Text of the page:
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  • #46
    I’m looking forward to my department receiving tons of money for scenario training and better equipment. Or better yet, maybe our schools will allow SROs back inside.

    In reality I am excited for more River City videos on how I am racist and a bully.

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    • #47
      Hard to understand the defund / eliminate the SRO thought process, especially now,…….

      Comment


      • #48
        Originally posted by NolaT View Post
        Hard to understand the defund / eliminate the SRO thought process, especially now,…….
        There was an article copied from another site posted on one of the main media sites in which the author claims that this incident is another reason why the police are useless and need to be defunded.

        Comment


        • #49
          "The shooter was classified as an active shooter briefly when officers entered the school. He shot through a concrete wall and hit 2 officers. Officers did not return fire because the gunman was in a classroom with kids, and they couldn’t see him to identify a clear shot. The risk of hitting a kid was too great, and they were only equipped with handguns at the time. As police were pulling the 2 injured officers to safety, the shooting stopped and there wasn’t a single shot for another 40 minutes."

          Question for discussion here...at what point does the situation transition from an active shooter to a hostage situation? At some point I think it makes sense...if you show up to a scene 40 minutes after the last shot and the shooter is barricaded in a room with hostages, there's room for debate there. You still have to be concerned about wounded in need of medical attention but the situation is arguably not an "active" threat.

          But if you're in the hallway outside the room when the last shot is fired, that to me is still an active shooter scenario. If a few minutes pass while you are preparing to breach, it's still an active shooter situation. "Active shooter" doesn't mean a non-stop barrage of bullets. But if it takes you 40 minutes to prepare to breach...then I don't know. But that ambiguity only exists because of how long it took to breach.

          Think about it this way...if those officers had breached right away, no one would question it. We'd all agree "yeah that's what we're trained to do in an active shooter situation." The fact that they didn't, or couldn't, is what raises these questions.

          It does seem like there was some disagreement on this very point amongst the different responding agencies.

          I'm not trying to hate on cops here. This is a legitimate issue we can and should learn from.
          Last edited by PNW.CFE; 06-03-2022, 11:31 PM.

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          • #50
            Active shooter means just that: Active. Once the shooting stops, the dynamic changes. IF you’re a cop, you should know that.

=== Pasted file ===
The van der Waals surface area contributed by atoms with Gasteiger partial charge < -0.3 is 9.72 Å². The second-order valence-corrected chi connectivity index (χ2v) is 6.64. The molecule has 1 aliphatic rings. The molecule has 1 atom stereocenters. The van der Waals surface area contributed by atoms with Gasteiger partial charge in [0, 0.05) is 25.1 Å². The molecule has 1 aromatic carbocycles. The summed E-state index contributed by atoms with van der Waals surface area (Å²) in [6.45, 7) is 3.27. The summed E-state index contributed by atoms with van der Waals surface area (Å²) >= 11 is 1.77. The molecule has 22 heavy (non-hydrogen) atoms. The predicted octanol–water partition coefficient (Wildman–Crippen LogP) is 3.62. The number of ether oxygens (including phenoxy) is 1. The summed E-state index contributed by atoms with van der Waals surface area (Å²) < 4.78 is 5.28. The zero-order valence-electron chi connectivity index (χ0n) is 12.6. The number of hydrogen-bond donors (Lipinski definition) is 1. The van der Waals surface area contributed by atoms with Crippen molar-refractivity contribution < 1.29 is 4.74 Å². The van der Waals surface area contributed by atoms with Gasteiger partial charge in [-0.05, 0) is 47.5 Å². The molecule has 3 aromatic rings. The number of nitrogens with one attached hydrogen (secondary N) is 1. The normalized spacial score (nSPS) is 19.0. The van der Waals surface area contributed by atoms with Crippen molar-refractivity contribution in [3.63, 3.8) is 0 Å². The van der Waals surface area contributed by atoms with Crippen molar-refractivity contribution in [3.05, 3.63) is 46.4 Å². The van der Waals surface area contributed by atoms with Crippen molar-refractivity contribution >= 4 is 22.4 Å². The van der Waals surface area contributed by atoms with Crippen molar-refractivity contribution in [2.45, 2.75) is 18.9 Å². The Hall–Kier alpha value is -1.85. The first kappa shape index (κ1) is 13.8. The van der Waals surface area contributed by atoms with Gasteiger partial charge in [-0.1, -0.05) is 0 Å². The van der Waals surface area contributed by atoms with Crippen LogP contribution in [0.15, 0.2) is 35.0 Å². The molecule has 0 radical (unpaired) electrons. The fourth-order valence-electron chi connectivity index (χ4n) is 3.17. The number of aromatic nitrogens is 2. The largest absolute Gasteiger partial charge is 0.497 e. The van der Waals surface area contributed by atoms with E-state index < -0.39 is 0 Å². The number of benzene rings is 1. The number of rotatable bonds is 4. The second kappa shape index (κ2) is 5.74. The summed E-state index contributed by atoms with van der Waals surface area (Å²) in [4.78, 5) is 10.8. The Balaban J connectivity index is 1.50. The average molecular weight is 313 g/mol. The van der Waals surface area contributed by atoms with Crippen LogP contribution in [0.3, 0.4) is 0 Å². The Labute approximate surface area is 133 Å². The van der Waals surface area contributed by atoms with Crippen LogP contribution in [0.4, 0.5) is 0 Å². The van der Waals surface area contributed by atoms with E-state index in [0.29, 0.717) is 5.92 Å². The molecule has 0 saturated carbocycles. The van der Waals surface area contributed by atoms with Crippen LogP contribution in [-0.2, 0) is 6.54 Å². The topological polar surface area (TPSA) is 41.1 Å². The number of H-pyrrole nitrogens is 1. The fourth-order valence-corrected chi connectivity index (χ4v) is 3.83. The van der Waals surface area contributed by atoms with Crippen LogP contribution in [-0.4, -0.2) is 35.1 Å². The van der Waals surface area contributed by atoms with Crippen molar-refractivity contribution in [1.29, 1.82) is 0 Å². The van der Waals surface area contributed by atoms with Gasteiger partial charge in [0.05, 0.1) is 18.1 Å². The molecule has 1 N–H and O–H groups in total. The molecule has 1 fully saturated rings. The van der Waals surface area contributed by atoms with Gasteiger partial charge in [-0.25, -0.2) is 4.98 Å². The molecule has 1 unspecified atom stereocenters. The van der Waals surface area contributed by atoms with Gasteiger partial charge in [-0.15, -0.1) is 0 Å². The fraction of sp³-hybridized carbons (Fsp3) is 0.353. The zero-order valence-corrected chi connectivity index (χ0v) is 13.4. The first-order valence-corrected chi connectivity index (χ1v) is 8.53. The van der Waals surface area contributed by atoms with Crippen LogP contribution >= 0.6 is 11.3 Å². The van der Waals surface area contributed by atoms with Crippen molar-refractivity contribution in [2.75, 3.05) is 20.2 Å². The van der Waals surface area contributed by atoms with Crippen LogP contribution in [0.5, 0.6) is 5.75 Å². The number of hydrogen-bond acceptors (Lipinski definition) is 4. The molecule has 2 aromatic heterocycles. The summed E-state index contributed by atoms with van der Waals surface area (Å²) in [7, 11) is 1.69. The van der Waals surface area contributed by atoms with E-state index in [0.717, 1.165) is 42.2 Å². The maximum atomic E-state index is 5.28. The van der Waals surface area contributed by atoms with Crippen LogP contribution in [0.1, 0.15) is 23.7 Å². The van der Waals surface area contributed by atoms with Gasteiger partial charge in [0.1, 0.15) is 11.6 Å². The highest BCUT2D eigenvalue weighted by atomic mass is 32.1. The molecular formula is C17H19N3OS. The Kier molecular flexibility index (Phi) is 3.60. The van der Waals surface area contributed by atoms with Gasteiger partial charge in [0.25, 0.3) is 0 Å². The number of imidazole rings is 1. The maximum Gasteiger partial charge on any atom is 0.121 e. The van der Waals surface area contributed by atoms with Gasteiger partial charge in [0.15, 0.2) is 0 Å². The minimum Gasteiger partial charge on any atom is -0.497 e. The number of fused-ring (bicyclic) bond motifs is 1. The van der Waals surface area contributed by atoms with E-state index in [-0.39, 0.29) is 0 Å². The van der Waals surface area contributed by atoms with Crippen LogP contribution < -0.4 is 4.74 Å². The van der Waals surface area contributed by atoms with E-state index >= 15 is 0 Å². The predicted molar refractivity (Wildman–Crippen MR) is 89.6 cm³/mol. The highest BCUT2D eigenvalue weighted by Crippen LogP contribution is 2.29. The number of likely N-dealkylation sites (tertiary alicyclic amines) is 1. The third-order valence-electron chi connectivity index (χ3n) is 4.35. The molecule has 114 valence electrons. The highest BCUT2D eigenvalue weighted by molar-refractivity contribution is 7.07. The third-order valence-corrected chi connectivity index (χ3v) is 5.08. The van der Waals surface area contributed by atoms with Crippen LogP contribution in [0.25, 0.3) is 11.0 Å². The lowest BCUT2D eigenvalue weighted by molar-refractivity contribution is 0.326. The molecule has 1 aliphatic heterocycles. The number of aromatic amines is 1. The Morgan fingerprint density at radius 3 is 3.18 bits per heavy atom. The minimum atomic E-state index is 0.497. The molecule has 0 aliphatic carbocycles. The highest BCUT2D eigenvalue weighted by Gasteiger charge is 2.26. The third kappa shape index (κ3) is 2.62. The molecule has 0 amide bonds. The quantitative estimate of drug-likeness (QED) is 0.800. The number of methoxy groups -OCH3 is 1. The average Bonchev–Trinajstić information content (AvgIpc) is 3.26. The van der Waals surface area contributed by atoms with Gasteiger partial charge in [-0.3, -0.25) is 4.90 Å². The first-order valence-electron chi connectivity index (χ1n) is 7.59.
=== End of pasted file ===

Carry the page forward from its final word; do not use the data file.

Comment


            • PNW.CFE
              PNW.CFE commented
              Editing a comment
              If I'm not active or retired law enforcement, my posts will be deleted and I will be banned. So, we'll see. But thanks for seriously engaging with the question.

              In the Washington Navy Yard shooting, there was about 40 minutes between the last victim and police finding and engaging the shooter. They engaged him as an active shooter because he was still a threat. Were they wrong? Should they have set a perimeter and called for SWAT?

            • Iowa #1603
              Iowa #1603 commented
              Editing a comment
              According to current facts that have been released-------facts that could change with further information releases (note that this doesn't mean PRESS releases but fact releases)

              Difference here is that the police KNEW where the subject was, he was in the class room and after he shot through the wall hitting the responding officers-----he stopped shooting.
              While he was still an active criminal he was not an active shooting criminal.

              He shot at a student who screamed. At that point the police had a plan --that of getting the master key so they could open the outward swinging door so they could enter. Once they had entrance materials they entered and engaged.

          • #51
            Originally posted by PNW.CFE View Post
            Question for discussion here...at what point does the situation transition from an active shooter to a hostage situation? At some point I think it makes sense...if you show up to a scene 40 minutes after the last shot and the shooter is barricaded in a room with hostages, there's room for debate there. You still have to be concerned about wounded in need of medical attention but the situation is arguably not an "active" threat.
            The text I posted explains that when the shooter stops shooting AND stops moving, they become a “barricaded suspect”. When they also have hostages it becomes “barricades suspect with hostages”. As long as they are shooting OR moving, they are an active shooter.

            There is an element of triage to active shooters and barricades suspects. By containing the shooter to one classroom, you are able to evacuate the rest of the school. You are risking, or even sacrificing, the occupants of that room to save everyone else. The shooter shot two cops thru a wall. If you start a firefight with a suspect who is NOT shooting or moving before the school is evacuated you risk additional wounded to no purpose. Once everyone else is safe, then you work on saving the occupants of that room.

            In the Washington Navy Yard shooting, there was about 40 minutes between the last victim and police finding and engaging the shooter. They engaged him as an active shooter because he was still a threat.
            False. Officers were trying to FIND Alexis when he engaged them, and he was killed by return fire. They were trying to figure out if he was barricaded or moving. Had Alexis not fired at officers, their likely response would have been to back off and call in negotiators.